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Lisa Kimball and Her 'O-Scare'

Featured Article

Ready for Ghoul School?

The Family that Cares Together Scares Together

By day, Matt Smith, 46, is the mild-mannered director of facilities for the ARC of Loudoun. He finds and recycles playground equipment for the disabled children that the ARC serves, works to patch the aged roof of the Paxton Manor and side buildings that house school and rehab facilities, and oversees the 17-acre campus. But inside, lurks a guy ARC of Loudoun CEO Lisa Kimball dubs “our haunt-meister.”

Matt is the heart, soul and brains behind Shocktober, a haunted house experience ranked fifth in the nation for thrill-value. Making a mark on this scale takes commitment. Lisa has spotted a bucket of blood in his office, and he’ll often take delivery of “body parts” through FedEx. Planning for the event ramps up in March, with an annual haunt convention in St. Louis, but truly begins with the post-show cast party that rates which bits evoked the most genuine horror from the thousands of attendees. Insiders call it the “O-Scares” and cherish awards for the most realistic performances.

If the house were actually haunted, that would be an advantage, but Matt says, “I don’t believe it. Then again, I grew up in a funeral home ,so nothing bothers me.”

Yep—think Six Feet Under. The family-owned Molthen-Bell and Son Funeral Home in Milwaukee spurred Matt’s first forays into fright.

“We played hide-and-seek down in the basement with the dead bodies. ... It took a while to get comfortable,” he says. 

Well beyond comfortable, Matt plays headmaster to “Ghoul School” in late September. It's a mandatory six-hour training for Shocktober's more than 300 volunteers ranging from the psychology of fright to what to do in case of emergency.

Actors may also train, “how to scream 500 times over the course of three or four hours and not destroy your throat,” Lisa says.

Most volunteers are local high-schoolers who receive credit for as many as 30 hours they contribute. Sometimes, those who may have trouble blending in or making friends blossom in the atmosphere of Shocktober’s fright family.

Lisa relates the case of one struggling teen whose parent made clear that becoming a member of a shock family could well have saved her child's life. Lifelong friendships are forged, along with deep appreciation that those served by ARC sometimes struggle even harder to fit in.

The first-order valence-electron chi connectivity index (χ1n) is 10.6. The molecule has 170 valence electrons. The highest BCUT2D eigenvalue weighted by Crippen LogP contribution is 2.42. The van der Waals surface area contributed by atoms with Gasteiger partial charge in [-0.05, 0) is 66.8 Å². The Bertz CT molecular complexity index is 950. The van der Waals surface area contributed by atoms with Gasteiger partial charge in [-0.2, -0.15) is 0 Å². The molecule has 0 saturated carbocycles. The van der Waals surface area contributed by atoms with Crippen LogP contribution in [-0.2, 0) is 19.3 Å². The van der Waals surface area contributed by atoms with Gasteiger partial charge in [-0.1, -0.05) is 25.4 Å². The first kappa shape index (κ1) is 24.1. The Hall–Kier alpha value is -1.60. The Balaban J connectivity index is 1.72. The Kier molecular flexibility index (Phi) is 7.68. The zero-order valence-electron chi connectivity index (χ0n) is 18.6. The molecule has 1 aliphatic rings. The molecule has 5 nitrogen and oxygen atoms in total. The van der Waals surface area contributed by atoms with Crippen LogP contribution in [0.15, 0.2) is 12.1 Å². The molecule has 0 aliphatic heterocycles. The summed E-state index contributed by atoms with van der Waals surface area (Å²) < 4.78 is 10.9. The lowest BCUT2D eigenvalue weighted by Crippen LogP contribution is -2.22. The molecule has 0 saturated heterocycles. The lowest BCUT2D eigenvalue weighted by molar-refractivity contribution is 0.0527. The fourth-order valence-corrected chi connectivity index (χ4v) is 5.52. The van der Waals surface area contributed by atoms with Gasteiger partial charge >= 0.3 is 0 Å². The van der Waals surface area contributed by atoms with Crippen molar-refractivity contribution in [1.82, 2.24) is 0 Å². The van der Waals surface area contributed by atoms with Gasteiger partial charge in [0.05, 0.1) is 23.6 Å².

By all accounts, it is an absolute blast. Now in its 10th year, this will mark the eighth season Crystal Mills, a pre-school teacher for the ARC, has participated with her daughter.

“I’m an easy-going person, but, like everybody, things go wrong or stress me out. I just put that away in what I pretend is a little box. Then, once a year people pay money for me to scare them to death. It releases all that stress and anything that bothers me,” Crystal says, then giggles. "I call it scare therapy."

She’ll be bringing to life “Park Ranger Randy” this year. He likes pets, especially skunks, and some might find his presence a bit...uncomfortable. Crystal says forthrightly what Lisa and Matt tried to soft-pedal.

“What some people see as strange ... we embrace.” Knowing you can entertain 20,000 people in just a few weeks while raising $600,000 or 10% of the ARC's budget is “uplifting and empowering.”

Sweetly, she adds, “You gain so much from it. And the first time you put a 6'4" dude down on the ground in the fetal position? That's priceless!" 

Shocktober runs Oct. 4-Nov. 2. The last Ghoul School takes place Sept. 28. |

  • Crystal Mills Getting Her Scare On
  • Crystal Mills as Park Ranger Randy
  • Denise Daffron, Chief Development Officer
  • Lisa Kimball and Her 'O-Scare'
  • Haunt-meister Matt Smith